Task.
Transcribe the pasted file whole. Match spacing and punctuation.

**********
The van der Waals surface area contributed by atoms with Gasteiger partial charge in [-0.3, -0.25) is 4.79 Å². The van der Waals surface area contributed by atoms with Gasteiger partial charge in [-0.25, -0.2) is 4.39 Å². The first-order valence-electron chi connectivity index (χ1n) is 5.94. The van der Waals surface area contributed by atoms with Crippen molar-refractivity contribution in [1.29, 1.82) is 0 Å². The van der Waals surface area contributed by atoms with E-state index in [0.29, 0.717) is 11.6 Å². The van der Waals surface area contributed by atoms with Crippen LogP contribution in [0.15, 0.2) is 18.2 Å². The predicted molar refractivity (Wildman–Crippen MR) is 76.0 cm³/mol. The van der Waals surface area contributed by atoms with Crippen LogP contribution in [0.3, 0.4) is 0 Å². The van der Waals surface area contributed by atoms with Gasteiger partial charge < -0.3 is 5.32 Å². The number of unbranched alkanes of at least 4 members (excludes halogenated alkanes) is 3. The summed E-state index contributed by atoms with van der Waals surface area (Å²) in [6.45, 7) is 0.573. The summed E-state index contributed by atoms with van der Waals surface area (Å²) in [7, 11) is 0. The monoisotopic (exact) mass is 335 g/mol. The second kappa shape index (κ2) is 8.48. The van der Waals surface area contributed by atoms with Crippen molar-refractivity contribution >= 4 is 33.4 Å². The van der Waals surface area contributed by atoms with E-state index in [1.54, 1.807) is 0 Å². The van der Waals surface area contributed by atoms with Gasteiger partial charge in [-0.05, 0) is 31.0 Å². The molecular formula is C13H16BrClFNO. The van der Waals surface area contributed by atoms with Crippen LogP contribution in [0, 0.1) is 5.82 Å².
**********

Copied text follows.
The van der Waals surface area contributed by atoms with Gasteiger partial charge in [-0.3, -0.25) is 4.79 Å². The van der Waals surface area contributed by atoms with Gasteiger partial charge in [-0.25, -0.2) is 4.39 Å². The first-order valence-electron chi connectivity index (χ1n) is 5.94. The van der Waals surface area contributed by atoms with Crippen molar-refractivity contribution in [1.29, 1.82) is 0 Å². The van der Waals surface area contributed by atoms with E-state index in [0.29, 0.717) is 11.6 Å². The van der Waals surface area contributed by atoms with Crippen LogP contribution in [0.15, 0.2) is 18.2 Å². The predicted molar refractivity (Wildman–Crippen MR) is 76.0 cm³/mol. The van der Waals surface area contributed by atoms with Crippen LogP contribution in [0.3, 0.4) is 0 Å². The van der Waals surface area contributed by atoms with Gasteiger partial charge < -0.3 is 5.32 Å². The number of unbranched alkanes of at least 4 members (excludes halogenated alkanes) is 3. The summed E-state index contributed by atoms with van der Waals surface area (Å²) in [6.45, 7) is 0.573. The summed E-state index contributed by atoms with van der Waals surface area (Å²) in [7, 11) is 0. The monoisotopic (exact) mass is 335 g/mol. The second kappa shape index (κ2) is 8.48. The van der Waals surface area contributed by atoms with Crippen molar-refractivity contribution >= 4 is 33.4 Å². The van der Waals surface area contributed by atoms with E-state index in [1.54, 1.807) is 0 Å². The van der Waals surface area contributed by atoms with Gasteiger partial charge in [-0.05, 0) is 31.0 Å². The molecular formula is C13H16BrClFNO. The van der Waals surface area contributed by atoms with Crippen LogP contribution in [0, 0.1) is 5.82 Å².